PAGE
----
Just as divorce is liberalised study shows impact on children
A new study published by Demographic Research has found that divorce has a larger impact than the death of a parent on children’s educational attainment.
The study, which drew on data from 17 countries, is just the latest piece of research to confirm what too many people today pretend is not real: the devastating trauma that marital breakdown frequently inflicts on children.
Divorce can hit children particularly hard because of the sense of betrayal, abandonment and guilt that may accompany it. The splitting of the family home can also create painful and confusing conflicts of identity and loyalty for children.
Yet far from taking steps to discourage couples from splitting up and helping them stick together, successive governments have made divorce easier and easier.
The latest liberalising reforms came into effect earlier this month, allowing a husband or wife unilaterally to end his or her marriage without any suggestion of fault in the other person within six months.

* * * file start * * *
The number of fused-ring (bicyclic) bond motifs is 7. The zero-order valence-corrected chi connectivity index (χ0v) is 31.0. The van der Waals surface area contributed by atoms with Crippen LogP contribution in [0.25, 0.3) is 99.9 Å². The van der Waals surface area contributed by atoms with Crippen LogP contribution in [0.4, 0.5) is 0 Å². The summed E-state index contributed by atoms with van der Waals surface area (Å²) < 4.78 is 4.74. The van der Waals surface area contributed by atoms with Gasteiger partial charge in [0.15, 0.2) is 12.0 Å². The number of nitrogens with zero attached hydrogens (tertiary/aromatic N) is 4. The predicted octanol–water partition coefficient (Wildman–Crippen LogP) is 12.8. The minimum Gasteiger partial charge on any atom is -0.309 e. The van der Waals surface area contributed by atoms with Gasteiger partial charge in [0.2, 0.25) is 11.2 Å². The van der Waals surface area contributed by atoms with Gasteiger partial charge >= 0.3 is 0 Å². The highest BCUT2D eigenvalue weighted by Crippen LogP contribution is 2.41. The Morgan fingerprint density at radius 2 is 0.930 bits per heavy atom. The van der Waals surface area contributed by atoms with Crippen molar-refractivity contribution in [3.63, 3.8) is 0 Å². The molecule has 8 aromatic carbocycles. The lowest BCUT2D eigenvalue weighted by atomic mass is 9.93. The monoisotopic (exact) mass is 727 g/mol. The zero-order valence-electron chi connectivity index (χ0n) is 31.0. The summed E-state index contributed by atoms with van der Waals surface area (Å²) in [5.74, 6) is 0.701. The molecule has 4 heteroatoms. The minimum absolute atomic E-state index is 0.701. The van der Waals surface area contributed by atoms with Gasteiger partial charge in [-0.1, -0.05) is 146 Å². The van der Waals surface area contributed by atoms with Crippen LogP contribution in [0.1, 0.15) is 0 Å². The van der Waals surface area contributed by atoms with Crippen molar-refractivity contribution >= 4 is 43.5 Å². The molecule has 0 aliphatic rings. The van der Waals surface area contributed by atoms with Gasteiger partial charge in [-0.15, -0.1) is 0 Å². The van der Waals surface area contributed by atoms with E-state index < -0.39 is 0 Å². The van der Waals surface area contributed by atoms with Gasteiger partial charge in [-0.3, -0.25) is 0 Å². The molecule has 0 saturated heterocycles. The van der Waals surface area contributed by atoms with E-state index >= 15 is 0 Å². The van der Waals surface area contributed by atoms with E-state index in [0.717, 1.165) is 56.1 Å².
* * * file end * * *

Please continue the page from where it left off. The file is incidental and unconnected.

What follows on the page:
Unsurprisingly, this has resulted in a spike in divorces.
While the Government says this will be temporary, the number of divorces was already surging in recent years: the 2019 total of 107,599 increasing 18.4% on the 2018 figure of 90,871. Divorce enquiries to UK law firms soared during the COVID-19 pandemic. Each divorce represents a family torn apart and, often, children’s lives turned upside down.
At C4M we call on the Government to cease greasing the tracks to divorce and instead to support couples in remaining married, helping them to put the brakes on breakdown and overcome the difficulties they are experiencing.